On the Price of Gasoline

One cannot help but notice that as Putin’s war in Ukraine drags on, the price of gasoline has gone through the roof. A combination of post-COVID economic adjustments and sanctions on the Russian regime has driven the price to a comparative level not seen since the oil embargo of the 1970s.

Needless to say, there are a lot of complaints and questions:

Why can’t the president do anything about this?”

Why does it always seem like the price goes up even before any sanctions / disasters / whatever could possibly have an effect?”

Why is there so much variation in prices from one station to the next?”

The first question is a general gripe that reveals a poor understanding of economics and presidential power; the last two contain hints as to the reason behind the dramatic price increase.

This was all explained to me some time ago by someone who worked in the petrochemical industry. I probably don’t remember everything precisely, but I think this is good enough.

The most important thing to remember is that your local service station is NOT owned by the oil company. Like fast food places, they are franchises. The local owner / manager has signed a contract with the oil company to sell their products – and only their products. They buy their stuff from the oil company, and sell it back to us. The sign out front is NOT who owns the station, but rather whose gasoline (and other products) you can buy there.

Because of that, the price you see is not directly set by the oil company; it’s a combination of factors – the most important one is how much it’s going to cost the service station to refill their underground tank. And that can vary a LOT depending on when they’ll need to place the order for a refill.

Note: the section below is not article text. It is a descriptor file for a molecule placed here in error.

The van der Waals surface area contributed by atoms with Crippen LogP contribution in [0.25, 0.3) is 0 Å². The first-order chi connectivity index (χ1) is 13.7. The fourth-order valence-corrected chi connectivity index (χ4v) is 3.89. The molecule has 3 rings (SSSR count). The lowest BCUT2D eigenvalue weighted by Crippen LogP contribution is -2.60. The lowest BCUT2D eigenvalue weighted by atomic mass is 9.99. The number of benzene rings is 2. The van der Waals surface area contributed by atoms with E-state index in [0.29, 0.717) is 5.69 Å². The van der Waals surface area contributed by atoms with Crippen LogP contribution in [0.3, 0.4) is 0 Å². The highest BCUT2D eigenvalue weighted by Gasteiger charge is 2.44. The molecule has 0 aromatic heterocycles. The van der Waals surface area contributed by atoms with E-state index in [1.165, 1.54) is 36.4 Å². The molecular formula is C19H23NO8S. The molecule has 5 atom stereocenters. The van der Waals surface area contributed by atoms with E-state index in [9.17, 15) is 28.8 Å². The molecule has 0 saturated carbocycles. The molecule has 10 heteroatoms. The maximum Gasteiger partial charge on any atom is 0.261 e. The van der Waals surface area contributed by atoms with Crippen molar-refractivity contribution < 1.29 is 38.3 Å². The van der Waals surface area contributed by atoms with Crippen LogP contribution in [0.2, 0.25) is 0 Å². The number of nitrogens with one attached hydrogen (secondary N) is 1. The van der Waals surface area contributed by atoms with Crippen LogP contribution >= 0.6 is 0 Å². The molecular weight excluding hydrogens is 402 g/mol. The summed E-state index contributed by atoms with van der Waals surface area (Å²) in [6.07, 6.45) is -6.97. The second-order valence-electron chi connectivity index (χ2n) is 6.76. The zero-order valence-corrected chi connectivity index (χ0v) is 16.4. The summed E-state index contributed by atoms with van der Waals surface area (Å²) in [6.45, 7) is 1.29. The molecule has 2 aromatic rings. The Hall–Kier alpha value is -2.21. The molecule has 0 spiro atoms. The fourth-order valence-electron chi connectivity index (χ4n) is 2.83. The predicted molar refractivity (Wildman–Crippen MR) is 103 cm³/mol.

As a rough example, let’s say two service stations each have 5,000 gallon tanks, and they each sell about 1,000 gallons a week. Bob’s got 4,000 gallons in his tank; Ray is down to his last 1,000. Obviously Ray needs to place his order today; Bob can wait a few weeks. Ray can set his per gallon price based on what today’s order will cost; Bob has to guess at what the price for a refill will be in four weeks – and set his price so that he will have enough money to afford the refill. Service stations are generally small and independent places; they cannot afford to be caught with insufficient funds….

There’s a lot of guesswork involved, as you can imagine. But that’s why there’s so much variation from station to station and even day to day in the price of a gallon.

One other thing to keep in mind is that you can’t just automatically increase production of crude oil or buy it from somewhere else. There’s a lot of difference in crude oil that has nothing to do with who pumps it out of the ground – and not all crude oils make for good gasoline. This video touches on it….


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